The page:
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Friends call him brilliant. He was politicized early on. He criticizes "blind patriotism." He opposed Bush's war on terrorism. In high school, he founded an underground newspaper. It encouraged students to challenge conventional political discourse.
Most of all it urged "think." "Wake up." Your mind is programmable. If you're not doing it, someone will do it for you.
On the first day of the 2003 Iraq war, Hammond led a 100 students to a downtown Chicago anti-war rally. Months later, he enrolled at the University of Illinois/Chicago (UIC). He became an prominent campus activist.
He lasted a year. Hacking got him suspended. School officials said he wasn't welcomed back. A friend said "if you work within the system, they f..k you over." Hammond dedicated himself to working outside it.
He joined the radical Chicago community. He was a fixture at major and minor demonstrations. He made sure his presence was known. He was much more than a street-level agitator.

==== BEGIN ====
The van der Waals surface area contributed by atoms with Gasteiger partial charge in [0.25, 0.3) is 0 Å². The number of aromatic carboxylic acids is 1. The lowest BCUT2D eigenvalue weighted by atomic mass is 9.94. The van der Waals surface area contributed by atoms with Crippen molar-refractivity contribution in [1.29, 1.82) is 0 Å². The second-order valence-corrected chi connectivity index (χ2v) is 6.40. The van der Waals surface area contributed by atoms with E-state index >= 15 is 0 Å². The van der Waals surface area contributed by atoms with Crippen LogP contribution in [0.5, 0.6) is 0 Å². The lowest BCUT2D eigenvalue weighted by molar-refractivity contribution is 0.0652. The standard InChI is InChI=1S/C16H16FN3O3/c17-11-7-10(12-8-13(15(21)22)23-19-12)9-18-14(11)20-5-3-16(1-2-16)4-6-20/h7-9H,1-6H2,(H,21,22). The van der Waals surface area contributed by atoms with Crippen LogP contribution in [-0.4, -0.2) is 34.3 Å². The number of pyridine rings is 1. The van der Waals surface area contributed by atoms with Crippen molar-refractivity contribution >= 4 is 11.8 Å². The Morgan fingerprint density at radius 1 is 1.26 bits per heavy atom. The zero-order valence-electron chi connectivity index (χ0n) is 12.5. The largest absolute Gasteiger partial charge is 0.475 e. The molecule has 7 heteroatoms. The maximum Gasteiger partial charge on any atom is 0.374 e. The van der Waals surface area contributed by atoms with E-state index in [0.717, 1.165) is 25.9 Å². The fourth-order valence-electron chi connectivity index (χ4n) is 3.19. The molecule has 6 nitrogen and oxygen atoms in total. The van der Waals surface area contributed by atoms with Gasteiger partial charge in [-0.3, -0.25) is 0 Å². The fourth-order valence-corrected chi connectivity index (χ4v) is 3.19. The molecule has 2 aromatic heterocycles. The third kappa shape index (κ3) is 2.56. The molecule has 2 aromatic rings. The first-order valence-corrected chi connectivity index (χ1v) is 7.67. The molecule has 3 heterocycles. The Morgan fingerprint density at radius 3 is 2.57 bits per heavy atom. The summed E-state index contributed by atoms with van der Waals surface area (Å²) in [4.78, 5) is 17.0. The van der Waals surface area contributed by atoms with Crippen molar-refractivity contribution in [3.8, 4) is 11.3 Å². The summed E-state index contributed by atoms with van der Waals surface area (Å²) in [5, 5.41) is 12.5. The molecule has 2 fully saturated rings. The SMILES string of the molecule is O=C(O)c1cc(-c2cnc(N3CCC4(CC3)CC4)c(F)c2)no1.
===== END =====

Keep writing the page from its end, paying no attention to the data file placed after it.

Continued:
He was equally active online. It became his primary weapon. He challenged government and major corporations. He wants change. He chose electronic civil disobedience to achieve it.
"If corporations and governments are out of line today," he said, "it's up to cowboys of the electronic age to turn over the system and put the people on the top."
At the 2004 DefCon hacker convention, he championed disruptive electronic civil disobedience, saying: